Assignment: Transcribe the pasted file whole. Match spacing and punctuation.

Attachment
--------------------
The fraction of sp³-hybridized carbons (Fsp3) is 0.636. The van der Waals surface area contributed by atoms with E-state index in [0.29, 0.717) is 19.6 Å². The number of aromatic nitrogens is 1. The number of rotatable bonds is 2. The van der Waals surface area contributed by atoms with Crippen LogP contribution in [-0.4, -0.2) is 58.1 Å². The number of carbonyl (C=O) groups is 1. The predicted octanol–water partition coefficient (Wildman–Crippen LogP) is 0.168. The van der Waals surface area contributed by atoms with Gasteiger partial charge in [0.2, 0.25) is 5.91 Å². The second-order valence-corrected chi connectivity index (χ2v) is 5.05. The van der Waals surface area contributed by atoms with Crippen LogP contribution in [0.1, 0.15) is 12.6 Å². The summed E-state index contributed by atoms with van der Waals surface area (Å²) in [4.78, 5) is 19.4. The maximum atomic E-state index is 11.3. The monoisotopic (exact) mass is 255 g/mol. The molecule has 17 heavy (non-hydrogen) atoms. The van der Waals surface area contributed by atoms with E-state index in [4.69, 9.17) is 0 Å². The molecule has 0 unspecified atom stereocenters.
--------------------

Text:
The fraction of sp³-hybridized carbons (Fsp3) is 0.636. The van der Waals surface area contributed by atoms with E-state index in [0.29, 0.717) is 19.6 Å². The number of aromatic nitrogens is 1. The number of rotatable bonds is 2. The van der Waals surface area contributed by atoms with Crippen LogP contribution in [-0.4, -0.2) is 58.1 Å². The number of carbonyl (C=O) groups is 1. The predicted octanol–water partition coefficient (Wildman–Crippen LogP) is 0.168. The van der Waals surface area contributed by atoms with Gasteiger partial charge in [0.2, 0.25) is 5.91 Å². The second-order valence-corrected chi connectivity index (χ2v) is 5.05. The van der Waals surface area contributed by atoms with Crippen LogP contribution in [0.1, 0.15) is 12.6 Å². The summed E-state index contributed by atoms with van der Waals surface area (Å²) in [4.78, 5) is 19.4. The maximum atomic E-state index is 11.3. The monoisotopic (exact) mass is 255 g/mol. The molecule has 17 heavy (non-hydrogen) atoms. The van der Waals surface area contributed by atoms with E-state index in [4.69, 9.17) is 0 Å². The molecule has 0 unspecified atom stereocenters.